Needs vs Wants in Project Management – Luxury Maybach or a Golf Cart?

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Needs vs Wants in Project Management – Luxury Maybach or a Golf Cart?

Like This Blog 0Steve Fullmer
Added by March 29, 2019

This post if from our Project Management Professional (PMP®) Certification Video Training PMBOK® 6th Edition certification course, start training today!


All projects arise out of needs. Let’s make that really clear, it’s all about the needs, not wants.

I have children. They’re now young adults, but I remember when they were little. They were constantly telling me that, “I want a cookie. I loved a cookie. I need the cookie.”

If mom and dad said no, they would go to grandma or grandpa, or whomever to try to get the cookie because they were asking about wants, not needs.

For successful children, we need to make sure that their needs are met. We need to meet their needs to be successful. We can sometimes do the wants. Holidays, Christmas, birthdays, whatever, but we want to make sure that the needs are met first.

Needs vs Wants for a Project Manager:

This can be a challenge for the Project Manager because often the sponsor, customer or someone will come to you with what they want, rather than what they need. In all of the additions of the Project Management Body of Knowledge (PMBOK) prior to the 6th edition, these were described as Senior Management Directives.

That guidance from a Senior Executive that created a Charter for the project said, “Go do it because I have the money, and it needs to be there.” Now the PMBOK 6th Edition of the PMI‑PBA and PMI’s focus on that Talent Triangle which suggests that as a great, professional Project Manager who’s following code of conduct and ethics, you don’t do a project just because an executive says, “Do it!.”

You have to make sure that the project provides value to the organization or the customer. That’s the difference between needs and wants. Needs provide value (wants and also provide value at least, a subset of them). Our job as a Project Manager is to peel away the layers of the onion skin in order to get to the core that’s the needs.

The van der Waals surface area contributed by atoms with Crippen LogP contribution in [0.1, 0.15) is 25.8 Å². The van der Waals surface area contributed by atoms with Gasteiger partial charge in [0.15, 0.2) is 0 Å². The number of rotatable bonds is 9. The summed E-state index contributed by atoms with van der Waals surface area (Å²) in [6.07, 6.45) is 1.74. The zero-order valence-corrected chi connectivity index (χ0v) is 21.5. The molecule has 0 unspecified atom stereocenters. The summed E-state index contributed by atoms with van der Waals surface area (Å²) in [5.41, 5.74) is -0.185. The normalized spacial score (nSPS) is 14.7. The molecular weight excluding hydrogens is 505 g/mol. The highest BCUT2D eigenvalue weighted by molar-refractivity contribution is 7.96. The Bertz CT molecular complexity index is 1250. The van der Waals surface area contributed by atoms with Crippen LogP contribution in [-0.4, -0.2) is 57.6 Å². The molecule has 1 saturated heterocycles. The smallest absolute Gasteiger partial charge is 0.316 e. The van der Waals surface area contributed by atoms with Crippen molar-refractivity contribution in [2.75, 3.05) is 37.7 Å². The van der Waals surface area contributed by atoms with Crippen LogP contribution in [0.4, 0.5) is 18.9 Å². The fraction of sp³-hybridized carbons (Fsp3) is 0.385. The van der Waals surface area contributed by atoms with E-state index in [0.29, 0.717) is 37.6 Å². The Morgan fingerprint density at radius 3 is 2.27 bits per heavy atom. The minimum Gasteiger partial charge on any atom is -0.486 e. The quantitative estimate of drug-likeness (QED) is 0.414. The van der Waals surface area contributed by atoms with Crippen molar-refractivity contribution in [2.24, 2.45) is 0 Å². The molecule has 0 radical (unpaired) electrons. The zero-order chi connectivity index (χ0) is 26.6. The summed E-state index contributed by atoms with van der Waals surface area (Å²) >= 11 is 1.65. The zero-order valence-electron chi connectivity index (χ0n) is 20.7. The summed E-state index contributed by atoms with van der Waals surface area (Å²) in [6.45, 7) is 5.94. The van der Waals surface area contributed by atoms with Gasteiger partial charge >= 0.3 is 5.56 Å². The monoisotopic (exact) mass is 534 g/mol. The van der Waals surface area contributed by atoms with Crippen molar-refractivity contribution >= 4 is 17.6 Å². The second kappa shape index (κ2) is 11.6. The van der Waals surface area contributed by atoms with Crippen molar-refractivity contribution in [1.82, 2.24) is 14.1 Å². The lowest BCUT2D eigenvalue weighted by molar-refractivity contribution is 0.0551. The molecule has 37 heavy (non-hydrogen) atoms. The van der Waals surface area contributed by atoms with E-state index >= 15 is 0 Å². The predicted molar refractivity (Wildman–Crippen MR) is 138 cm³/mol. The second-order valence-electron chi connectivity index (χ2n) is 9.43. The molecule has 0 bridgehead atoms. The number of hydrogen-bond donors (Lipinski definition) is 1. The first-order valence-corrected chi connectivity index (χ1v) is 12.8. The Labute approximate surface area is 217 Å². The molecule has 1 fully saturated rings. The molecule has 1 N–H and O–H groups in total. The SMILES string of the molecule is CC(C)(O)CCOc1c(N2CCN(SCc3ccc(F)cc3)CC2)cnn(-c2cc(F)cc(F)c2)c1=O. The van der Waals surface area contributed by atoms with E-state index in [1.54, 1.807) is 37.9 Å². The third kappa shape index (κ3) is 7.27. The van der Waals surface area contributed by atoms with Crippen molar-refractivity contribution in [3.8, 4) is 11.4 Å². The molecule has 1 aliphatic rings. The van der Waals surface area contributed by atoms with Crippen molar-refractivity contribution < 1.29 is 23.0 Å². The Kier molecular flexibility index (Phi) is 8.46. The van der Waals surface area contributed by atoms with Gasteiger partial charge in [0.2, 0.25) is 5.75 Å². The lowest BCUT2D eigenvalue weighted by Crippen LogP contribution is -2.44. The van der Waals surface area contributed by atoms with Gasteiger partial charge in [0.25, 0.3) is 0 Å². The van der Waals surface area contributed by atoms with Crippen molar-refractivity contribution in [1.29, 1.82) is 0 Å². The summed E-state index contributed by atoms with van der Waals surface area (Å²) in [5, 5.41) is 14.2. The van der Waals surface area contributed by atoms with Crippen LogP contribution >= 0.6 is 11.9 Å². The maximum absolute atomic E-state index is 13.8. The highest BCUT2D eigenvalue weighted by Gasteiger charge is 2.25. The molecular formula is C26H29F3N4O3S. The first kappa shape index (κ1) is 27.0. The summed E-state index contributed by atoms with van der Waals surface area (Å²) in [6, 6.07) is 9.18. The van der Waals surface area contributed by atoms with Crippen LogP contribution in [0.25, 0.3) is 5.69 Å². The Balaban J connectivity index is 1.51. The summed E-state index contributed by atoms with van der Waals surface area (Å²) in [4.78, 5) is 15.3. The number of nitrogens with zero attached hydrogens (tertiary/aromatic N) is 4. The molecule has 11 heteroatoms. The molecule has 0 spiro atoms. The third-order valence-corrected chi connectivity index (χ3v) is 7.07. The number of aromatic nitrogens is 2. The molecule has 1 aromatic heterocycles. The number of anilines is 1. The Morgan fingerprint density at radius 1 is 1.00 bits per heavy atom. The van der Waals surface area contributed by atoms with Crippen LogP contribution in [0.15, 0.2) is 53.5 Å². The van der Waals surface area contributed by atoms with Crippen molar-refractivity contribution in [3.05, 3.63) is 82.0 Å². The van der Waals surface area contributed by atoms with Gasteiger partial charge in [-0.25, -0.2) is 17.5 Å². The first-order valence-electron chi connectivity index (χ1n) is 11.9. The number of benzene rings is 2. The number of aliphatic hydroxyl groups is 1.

I learned this early from my mentor in Project Management. When I first took a PMP Project Management training course back in 2001, I claimed I wasn’t a project manager. I was a computer engineer, a design engineer and a senior design engineer. When I was told I had to take the training class as a captive audience, I said “I’m not a project manager”… “People don’t like Project Managers”. Within a day, my mentor who was also the class instructor told me, “No, you’re a Project Manager, you really get it, you just don’t know the terminology or the context of project management.”

He was right. I had often been successful as a Project Manager, meeting schedules and budgets. Meeting the needs of my customers by focusing on needs, rather than wants.

I discovered there were a lot of the Project Managers that I didn’t like because they were matter of fact, either about meeting needs without helping people understand it. Or they constantly tried to meet everybody’s wants. Which brings up the phrase; “You can’t satisfy all the people all the time”.

You need to learn, as a Project Manager, not to be harsh but to filter the difference between wants and needs. This is the story that my mentor told when I took his class back in 2001. He had worked for Bausch + Lomb and was effectively a construction project manager, rather than an IT project manager. Still, the story resonated with me. He worked to help build a plant for Bausch + Lomb in India that created the wire frames that went on those aviator glasses so famous in “Top Gun” and other shows, that everybody had to have a pair of aviator sunglasses.